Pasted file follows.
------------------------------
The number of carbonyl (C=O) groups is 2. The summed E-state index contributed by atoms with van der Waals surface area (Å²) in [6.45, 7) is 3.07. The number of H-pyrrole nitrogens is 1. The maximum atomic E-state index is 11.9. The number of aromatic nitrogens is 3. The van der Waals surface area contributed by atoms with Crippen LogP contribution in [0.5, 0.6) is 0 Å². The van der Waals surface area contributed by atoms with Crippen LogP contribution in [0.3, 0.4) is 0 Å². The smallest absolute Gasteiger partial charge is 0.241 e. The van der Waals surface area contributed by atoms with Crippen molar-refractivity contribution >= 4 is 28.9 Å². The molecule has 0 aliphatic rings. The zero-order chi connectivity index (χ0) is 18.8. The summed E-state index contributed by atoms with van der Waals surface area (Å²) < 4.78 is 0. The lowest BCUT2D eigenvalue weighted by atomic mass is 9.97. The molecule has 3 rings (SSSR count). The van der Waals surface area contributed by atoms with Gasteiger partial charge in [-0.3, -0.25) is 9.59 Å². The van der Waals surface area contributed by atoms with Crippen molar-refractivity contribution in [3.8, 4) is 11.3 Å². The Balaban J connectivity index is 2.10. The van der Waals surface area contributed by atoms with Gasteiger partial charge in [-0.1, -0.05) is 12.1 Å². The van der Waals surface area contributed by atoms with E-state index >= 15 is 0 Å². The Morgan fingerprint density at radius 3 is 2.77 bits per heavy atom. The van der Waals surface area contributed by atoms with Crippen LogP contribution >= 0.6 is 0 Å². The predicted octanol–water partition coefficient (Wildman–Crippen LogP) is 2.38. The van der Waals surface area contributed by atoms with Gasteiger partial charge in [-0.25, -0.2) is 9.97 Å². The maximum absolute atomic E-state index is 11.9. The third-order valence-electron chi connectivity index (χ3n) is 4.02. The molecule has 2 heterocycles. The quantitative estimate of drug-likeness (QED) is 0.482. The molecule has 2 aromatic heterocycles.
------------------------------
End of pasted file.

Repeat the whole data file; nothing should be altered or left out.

The number of carbonyl (C=O) groups is 2. The summed E-state index contributed by atoms with van der Waals surface area (Å²) in [6.45, 7) is 3.07. The number of H-pyrrole nitrogens is 1. The maximum atomic E-state index is 11.9. The number of aromatic nitrogens is 3. The van der Waals surface area contributed by atoms with Crippen LogP contribution in [0.5, 0.6) is 0 Å². The van der Waals surface area contributed by atoms with Crippen LogP contribution in [0.3, 0.4) is 0 Å². The smallest absolute Gasteiger partial charge is 0.241 e. The van der Waals surface area contributed by atoms with Crippen molar-refractivity contribution >= 4 is 28.9 Å². The molecule has 0 aliphatic rings. The zero-order chi connectivity index (χ0) is 18.8. The summed E-state index contributed by atoms with van der Waals surface area (Å²) < 4.78 is 0. The lowest BCUT2D eigenvalue weighted by atomic mass is 9.97. The molecule has 3 rings (SSSR count). The van der Waals surface area contributed by atoms with Gasteiger partial charge in [-0.3, -0.25) is 9.59 Å². The van der Waals surface area contributed by atoms with Crippen molar-refractivity contribution in [3.8, 4) is 11.3 Å². The Balaban J connectivity index is 2.10. The van der Waals surface area contributed by atoms with Gasteiger partial charge in [-0.1, -0.05) is 12.1 Å². The van der Waals surface area contributed by atoms with E-state index >= 15 is 0 Å². The Morgan fingerprint density at radius 3 is 2.77 bits per heavy atom. The van der Waals surface area contributed by atoms with Crippen LogP contribution >= 0.6 is 0 Å². The predicted octanol–water partition coefficient (Wildman–Crippen LogP) is 2.38. The van der Waals surface area contributed by atoms with Gasteiger partial charge in [-0.25, -0.2) is 9.97 Å². The maximum absolute atomic E-state index is 11.9. The third-order valence-electron chi connectivity index (χ3n) is 4.02. The molecule has 2 heterocycles. The quantitative estimate of drug-likeness (QED) is 0.482. The molecule has 2 aromatic heterocycles.